Japan’s cabinet on Friday approved a plan to remove South Korea from a list of countries that enjoy minimum export controls, a move likely to escalate tensions fuelled by a dispute over compensation for wartime forced labourers, The Hindu reported.
“The decision was approved by the cabinet and would take effect from August 28, the trade control is not a countermeasure and was done from the standpoint of Japan’s national security, said Industry Minister Hiroshige Seko.
Japan has previously cited what it says is South Korea’s insufficient export controls as the main impetus for the move. But Tokyo has also highlighted what it says is an erosion of trust after South Korean court rulings ordered Japanese firms compensate wartime forced labourers. Japan says that issue of compensation was settled by a 1965 treaty that normalised ties between Tokyo and Seoul.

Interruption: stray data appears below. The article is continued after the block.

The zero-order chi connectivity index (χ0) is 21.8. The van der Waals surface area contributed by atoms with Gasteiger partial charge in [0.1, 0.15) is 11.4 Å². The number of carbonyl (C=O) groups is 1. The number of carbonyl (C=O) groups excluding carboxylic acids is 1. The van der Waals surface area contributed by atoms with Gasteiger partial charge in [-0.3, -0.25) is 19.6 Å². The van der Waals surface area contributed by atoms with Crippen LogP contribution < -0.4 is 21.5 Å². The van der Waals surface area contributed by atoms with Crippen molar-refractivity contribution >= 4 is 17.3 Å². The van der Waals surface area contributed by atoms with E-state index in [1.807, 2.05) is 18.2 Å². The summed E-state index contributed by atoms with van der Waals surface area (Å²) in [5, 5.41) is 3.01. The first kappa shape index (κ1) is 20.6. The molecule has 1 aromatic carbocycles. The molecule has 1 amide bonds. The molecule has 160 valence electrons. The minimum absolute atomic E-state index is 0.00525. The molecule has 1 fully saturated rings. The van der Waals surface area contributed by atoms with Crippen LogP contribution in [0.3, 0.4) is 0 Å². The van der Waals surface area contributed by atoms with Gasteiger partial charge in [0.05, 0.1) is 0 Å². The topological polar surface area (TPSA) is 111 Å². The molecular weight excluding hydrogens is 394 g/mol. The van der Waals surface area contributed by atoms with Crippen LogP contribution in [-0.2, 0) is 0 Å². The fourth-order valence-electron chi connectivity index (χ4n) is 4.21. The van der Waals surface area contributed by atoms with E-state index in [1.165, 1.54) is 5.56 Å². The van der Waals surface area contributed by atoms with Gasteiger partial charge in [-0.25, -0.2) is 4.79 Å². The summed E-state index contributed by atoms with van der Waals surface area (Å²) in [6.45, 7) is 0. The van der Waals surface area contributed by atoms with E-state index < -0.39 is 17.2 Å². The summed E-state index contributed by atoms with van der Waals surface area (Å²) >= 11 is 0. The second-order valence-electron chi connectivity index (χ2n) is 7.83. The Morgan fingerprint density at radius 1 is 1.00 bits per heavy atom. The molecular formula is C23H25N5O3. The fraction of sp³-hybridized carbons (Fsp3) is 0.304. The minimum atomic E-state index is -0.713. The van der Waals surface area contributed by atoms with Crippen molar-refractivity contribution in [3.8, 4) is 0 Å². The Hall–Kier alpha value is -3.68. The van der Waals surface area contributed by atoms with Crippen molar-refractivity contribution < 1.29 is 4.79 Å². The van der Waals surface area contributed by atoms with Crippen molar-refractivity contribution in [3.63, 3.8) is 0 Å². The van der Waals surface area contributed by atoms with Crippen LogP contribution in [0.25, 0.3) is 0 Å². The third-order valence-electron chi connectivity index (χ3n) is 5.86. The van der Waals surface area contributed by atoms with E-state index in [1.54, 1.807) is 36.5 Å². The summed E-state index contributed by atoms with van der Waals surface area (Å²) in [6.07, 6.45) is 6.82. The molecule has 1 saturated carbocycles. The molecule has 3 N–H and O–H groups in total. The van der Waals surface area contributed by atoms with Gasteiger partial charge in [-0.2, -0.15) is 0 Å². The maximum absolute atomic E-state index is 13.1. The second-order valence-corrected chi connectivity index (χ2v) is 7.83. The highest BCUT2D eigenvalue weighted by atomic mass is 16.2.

It is the first time that Japan is removing a country from white list. Currently, 27 countries including Germany, Britain and the United States removed South Korea.
The measure could require South Korean exporters to take extra administrative procedures to obtain export licenses, potentially slowing down exports of a wide range of goods that could be used to produce weapons, Reuters reported.